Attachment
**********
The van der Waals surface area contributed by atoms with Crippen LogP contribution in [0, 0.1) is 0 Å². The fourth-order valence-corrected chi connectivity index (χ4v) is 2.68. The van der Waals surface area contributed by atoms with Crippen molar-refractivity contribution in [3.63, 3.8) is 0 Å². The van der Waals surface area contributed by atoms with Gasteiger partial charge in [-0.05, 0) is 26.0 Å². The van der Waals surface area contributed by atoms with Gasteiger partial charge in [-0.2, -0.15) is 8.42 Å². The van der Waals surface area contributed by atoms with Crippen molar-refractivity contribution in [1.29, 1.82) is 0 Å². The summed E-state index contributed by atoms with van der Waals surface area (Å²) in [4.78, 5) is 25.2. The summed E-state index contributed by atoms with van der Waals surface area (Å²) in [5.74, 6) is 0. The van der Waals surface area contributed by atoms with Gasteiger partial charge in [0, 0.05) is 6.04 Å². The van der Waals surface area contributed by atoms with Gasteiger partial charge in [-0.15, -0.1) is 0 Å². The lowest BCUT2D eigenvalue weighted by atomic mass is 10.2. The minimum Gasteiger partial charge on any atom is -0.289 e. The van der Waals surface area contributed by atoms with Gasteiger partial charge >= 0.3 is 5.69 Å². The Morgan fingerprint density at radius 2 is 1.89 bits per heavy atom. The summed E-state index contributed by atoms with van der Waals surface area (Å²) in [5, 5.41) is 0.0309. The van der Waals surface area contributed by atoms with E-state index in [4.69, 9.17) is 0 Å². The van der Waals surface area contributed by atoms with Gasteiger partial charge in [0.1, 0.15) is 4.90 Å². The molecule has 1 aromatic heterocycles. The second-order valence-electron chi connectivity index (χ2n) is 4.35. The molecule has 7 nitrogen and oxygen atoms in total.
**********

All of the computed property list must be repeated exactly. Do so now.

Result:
The van der Waals surface area contributed by atoms with Crippen LogP contribution in [0, 0.1) is 0 Å². The fourth-order valence-corrected chi connectivity index (χ4v) is 2.68. The van der Waals surface area contributed by atoms with Crippen molar-refractivity contribution in [3.63, 3.8) is 0 Å². The van der Waals surface area contributed by atoms with Gasteiger partial charge in [-0.05, 0) is 26.0 Å². The van der Waals surface area contributed by atoms with Gasteiger partial charge in [-0.2, -0.15) is 8.42 Å². The van der Waals surface area contributed by atoms with Crippen molar-refractivity contribution in [1.29, 1.82) is 0 Å². The summed E-state index contributed by atoms with van der Waals surface area (Å²) in [4.78, 5) is 25.2. The summed E-state index contributed by atoms with van der Waals surface area (Å²) in [5.74, 6) is 0. The van der Waals surface area contributed by atoms with Gasteiger partial charge in [0, 0.05) is 6.04 Å². The van der Waals surface area contributed by atoms with Gasteiger partial charge in [-0.15, -0.1) is 0 Å². The lowest BCUT2D eigenvalue weighted by atomic mass is 10.2. The minimum Gasteiger partial charge on any atom is -0.289 e. The van der Waals surface area contributed by atoms with Gasteiger partial charge >= 0.3 is 5.69 Å². The Morgan fingerprint density at radius 2 is 1.89 bits per heavy atom. The summed E-state index contributed by atoms with van der Waals surface area (Å²) in [5, 5.41) is 0.0309. The van der Waals surface area contributed by atoms with E-state index in [4.69, 9.17) is 0 Å². The van der Waals surface area contributed by atoms with Gasteiger partial charge in [0.1, 0.15) is 4.90 Å². The molecule has 1 aromatic heterocycles. The second-order valence-electron chi connectivity index (χ2n) is 4.35. The molecule has 7 nitrogen and oxygen atoms in total.